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My Application(a Desktop application) through the following exception in

java.lang.OutOfMemoryError: requested 4096000 bytes for GrET in C:\BUILD_AREA\jdk6_12\hotspot\src\share\vm\utilities\growableArray.cpp. Out of swap space?

What are the possible reasons for the above error.

Here is the jvm argument which are set

VM Arguments: jvm_args: -Dsun.net.inetaddr.ttl=10 vfprintf exit abort -Xms5242880 -Xmx1711276032 -XX:NewSize=2621440 -XX:MaxNewSize=855638016 -XX:+HeapDumpOnOutOfMemoryError -Dsun.rmi.dgc.server.gcInterval=60000 -Dsun.rmi.dgc.client.gcInterval=60000 -Djava.security.properties=wigan.java.security -Xss512K

--------------- S Y S T E M ---------------

OS: Windows NT 6.1 Build 7601 Service Pack 1

CPU:total 24 (16 cores per cpu, 2 threads per core) family 6 model 13 stepping 7, cmov, cx8, fxsr, mmx, sse, sse2, sse3, ssse3, ht

Memory: 4k page, physical 4194303k(4194303k free), swap 4194303k(4194303k free)

vm_info: Java HotSpot(TM) Server VM (11.2-b01) for windows-x86 JRE (1.6.0_12-b04), built on Jan 17 2009 09:52:33 by "java_re" with MS VC++ 7.1

I added -XX:+HeapDumpOnOutOfMemoryError to the jvm parameters, but it jvm didn't dump the heap, I never find any .hprof file. Why?

Is it compulsary that when ever the hs_err_pidXXXX.log file is created the hprof file also created?

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2 Answers 2

up vote 1 down vote accepted

When the OutOfMemoryError is accompanied by "Out of swap space?" the error occured while trying to allocate resources on a native level. In your case it seems an internal C++-procedure failed to allocate needed memory. This seems to be the reason why the heap-dump isn't created: when failing on the native level the VM's builtin error-handling might not have a chance to take over - as opposed to errors on java-level, like running out of (java-)heap-space.

By default, Windows NT user-space is 2GB, since your java heap is already 1,7GB there is not much headroom left for non-heap memory and your application seems to bump into the ceiling there.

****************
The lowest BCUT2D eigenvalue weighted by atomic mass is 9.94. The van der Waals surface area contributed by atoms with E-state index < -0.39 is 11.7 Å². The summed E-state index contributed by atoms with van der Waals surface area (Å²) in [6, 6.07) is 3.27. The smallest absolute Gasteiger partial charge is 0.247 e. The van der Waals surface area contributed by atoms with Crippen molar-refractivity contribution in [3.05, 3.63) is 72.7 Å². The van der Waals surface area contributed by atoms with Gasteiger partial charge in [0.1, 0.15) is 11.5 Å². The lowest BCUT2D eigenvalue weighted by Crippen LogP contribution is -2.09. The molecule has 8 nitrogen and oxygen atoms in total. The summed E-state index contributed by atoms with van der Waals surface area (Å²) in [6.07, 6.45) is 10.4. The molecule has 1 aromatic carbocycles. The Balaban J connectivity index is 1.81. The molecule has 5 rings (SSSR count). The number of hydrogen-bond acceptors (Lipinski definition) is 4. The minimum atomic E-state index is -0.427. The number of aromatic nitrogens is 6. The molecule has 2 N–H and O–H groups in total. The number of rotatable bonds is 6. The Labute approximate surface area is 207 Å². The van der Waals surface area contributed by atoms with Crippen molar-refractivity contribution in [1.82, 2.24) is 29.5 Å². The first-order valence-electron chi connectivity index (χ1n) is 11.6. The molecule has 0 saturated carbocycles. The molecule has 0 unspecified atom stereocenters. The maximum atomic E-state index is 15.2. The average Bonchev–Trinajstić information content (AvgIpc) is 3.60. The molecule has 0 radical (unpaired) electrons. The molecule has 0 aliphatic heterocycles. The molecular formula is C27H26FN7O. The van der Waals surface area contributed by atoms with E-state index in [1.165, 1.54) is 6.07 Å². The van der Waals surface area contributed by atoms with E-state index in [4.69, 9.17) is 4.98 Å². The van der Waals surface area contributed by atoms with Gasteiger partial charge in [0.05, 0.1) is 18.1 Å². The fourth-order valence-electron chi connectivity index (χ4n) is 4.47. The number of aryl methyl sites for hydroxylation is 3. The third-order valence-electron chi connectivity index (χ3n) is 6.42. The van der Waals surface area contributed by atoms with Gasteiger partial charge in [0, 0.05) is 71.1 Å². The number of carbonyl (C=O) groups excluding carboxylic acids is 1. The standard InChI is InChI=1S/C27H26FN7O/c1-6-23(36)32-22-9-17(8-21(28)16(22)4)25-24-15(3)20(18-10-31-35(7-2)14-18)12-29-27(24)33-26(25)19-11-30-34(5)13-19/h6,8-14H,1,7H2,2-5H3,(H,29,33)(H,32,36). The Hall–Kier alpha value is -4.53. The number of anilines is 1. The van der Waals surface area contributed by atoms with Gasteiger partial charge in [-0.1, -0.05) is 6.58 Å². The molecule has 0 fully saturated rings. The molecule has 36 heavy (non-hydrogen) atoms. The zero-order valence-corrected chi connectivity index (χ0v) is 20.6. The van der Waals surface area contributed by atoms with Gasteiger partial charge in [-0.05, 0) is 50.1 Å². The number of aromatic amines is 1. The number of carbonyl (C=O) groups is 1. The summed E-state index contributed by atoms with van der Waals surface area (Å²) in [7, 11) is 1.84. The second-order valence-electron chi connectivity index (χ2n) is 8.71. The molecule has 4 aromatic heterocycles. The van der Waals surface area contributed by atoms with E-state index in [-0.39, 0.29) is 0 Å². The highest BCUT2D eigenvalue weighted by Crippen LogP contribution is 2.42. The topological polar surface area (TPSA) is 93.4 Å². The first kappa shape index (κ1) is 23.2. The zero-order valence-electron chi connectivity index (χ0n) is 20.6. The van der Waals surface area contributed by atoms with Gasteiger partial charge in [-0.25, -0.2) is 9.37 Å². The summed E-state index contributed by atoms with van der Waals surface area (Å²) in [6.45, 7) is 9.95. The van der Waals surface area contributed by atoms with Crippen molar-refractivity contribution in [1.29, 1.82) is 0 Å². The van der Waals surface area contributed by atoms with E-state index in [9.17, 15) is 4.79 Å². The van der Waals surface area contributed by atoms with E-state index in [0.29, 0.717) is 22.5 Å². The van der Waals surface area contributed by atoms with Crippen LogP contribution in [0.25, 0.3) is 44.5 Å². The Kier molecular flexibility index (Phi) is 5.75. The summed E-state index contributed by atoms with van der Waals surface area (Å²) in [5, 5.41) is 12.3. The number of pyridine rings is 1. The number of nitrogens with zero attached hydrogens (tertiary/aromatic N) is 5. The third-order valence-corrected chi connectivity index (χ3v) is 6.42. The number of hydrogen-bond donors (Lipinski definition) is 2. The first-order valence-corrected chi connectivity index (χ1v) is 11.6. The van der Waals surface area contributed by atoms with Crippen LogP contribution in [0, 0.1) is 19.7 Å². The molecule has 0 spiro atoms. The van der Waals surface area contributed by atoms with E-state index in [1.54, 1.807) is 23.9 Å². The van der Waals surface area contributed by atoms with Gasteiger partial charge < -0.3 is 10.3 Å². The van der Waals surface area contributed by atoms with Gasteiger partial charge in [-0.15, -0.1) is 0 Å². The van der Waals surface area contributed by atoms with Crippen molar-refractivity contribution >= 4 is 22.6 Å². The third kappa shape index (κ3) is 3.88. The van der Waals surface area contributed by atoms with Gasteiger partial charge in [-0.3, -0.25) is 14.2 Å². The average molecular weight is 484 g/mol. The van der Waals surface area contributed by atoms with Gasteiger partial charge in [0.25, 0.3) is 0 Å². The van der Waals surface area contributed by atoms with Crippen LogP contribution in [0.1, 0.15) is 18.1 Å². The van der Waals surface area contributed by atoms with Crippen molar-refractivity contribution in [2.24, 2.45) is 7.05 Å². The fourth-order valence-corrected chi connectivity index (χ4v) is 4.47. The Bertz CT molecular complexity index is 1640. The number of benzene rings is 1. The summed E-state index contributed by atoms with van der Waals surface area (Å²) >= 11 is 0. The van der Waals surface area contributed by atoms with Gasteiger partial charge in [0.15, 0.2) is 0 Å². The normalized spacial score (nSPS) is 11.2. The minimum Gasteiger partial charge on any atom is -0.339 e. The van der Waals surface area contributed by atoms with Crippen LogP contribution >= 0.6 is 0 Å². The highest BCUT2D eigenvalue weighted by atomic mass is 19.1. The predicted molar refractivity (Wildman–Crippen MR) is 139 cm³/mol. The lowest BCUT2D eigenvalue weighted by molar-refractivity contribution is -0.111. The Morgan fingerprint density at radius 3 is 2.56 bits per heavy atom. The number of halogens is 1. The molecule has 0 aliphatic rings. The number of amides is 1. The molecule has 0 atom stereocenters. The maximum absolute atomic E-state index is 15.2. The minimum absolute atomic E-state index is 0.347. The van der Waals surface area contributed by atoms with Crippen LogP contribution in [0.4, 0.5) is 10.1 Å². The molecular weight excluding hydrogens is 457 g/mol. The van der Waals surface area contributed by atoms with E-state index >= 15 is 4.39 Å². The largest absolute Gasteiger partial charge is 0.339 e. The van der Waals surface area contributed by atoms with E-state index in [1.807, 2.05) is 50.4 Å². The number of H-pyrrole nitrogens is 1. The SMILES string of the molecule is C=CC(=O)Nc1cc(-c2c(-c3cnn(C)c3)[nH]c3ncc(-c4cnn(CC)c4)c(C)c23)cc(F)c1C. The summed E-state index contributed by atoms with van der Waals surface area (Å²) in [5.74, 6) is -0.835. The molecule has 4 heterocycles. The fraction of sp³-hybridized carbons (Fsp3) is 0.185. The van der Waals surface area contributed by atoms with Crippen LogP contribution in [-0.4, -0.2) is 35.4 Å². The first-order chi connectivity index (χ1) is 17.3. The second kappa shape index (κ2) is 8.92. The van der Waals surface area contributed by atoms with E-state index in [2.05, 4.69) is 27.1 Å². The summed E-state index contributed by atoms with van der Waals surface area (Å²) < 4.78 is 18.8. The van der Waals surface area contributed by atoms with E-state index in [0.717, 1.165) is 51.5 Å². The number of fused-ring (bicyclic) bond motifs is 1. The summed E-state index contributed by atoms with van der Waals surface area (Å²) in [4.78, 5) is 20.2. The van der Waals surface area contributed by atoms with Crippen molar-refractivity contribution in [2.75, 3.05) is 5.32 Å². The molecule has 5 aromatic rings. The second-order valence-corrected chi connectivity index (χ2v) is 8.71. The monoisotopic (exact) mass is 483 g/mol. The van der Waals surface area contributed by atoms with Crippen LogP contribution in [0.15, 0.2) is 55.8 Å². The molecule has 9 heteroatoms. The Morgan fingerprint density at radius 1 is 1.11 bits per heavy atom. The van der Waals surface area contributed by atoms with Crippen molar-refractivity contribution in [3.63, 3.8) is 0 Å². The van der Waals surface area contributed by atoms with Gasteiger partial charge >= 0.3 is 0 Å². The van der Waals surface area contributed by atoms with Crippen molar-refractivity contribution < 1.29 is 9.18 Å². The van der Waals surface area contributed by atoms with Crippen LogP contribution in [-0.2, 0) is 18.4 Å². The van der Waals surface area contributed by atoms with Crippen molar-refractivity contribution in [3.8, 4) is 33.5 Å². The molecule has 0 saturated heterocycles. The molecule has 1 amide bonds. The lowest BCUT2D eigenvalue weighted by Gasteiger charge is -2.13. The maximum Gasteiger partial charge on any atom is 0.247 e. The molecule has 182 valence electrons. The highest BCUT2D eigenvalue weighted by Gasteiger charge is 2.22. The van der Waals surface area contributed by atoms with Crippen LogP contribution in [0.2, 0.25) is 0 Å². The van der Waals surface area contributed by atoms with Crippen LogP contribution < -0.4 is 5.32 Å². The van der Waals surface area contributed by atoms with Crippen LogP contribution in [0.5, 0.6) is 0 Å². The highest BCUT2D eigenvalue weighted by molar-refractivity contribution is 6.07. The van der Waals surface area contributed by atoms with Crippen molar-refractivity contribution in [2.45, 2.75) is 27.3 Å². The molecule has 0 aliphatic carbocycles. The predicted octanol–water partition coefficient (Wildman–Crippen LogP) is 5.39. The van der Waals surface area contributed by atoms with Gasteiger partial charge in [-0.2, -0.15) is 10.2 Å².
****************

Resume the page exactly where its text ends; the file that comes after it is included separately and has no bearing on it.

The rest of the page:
There two things you can try to fix the error:

  • reduce your Xmx to allow for more non-heap-memory
  • try setting the /3GB boot parameter (not sure wether this is supported in your Windows-version) to reduce system-space to 1GB and so increase user-space to 3GB
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Can you please suggest the size of Xmx to be reduced. Thank you. –  Chandana Dec 2 '13 at 9:55
It really depends on your application - you could start with -Xmx 1024m and if you run out of heap space increase it a bit. –  piet.t Dec 2 '13 at 10:00

quoting Memory Analyzer wiki:

Heap dumps are not written on OutOfMemoryError for the following reasons:

  • Application creates and throws OutOfMemoryError on its own
  • Another resource like threads per process is exhausted
  • C heap is exhausted

As for the C heap, the best way to see that you won't get a heap dump is if it happens in C code (eArray.cpp in the example below):

# An unexpected error has been detected by SAP Java Virtual Machine:
# java.lang.OutOfMemoryError: requested 2048000 bytes for eArray.cpp:80: GrET*. Out of swap space or heap resource limit exceeded (check with limits or ulimit)?
# Internal Error (\\...\hotspot\src\share\vm\memory\allocation.inline.hpp, 26), pid=6000, tid=468

C heap problems may arise for different reasons, e.g. out of swap space situations, process limits exhaustion or just address space limitations, e.g. heavy fragmentation or just the depletion of it on machines with limited address space like 32 bit machines. The hs_err-file will help you with more information on this type of error. Java heap dumps wouldn't be of any help, anyways.

Also please note that a heap dump is written only on the first OutOfMemoryError. If the application chooses to catch it and continues to run, the next OutOfMemoryError will never cause a heap dump to be written!

If a .hprof is created, it would've said so at the time of the error message. Note that on windows, the file would not be on application folder but either on temp folder or Dr. Watson installation folder.

However, as "out of swap space" is explictly listed as a reason not to write a heap dump, I think this is what is happening.

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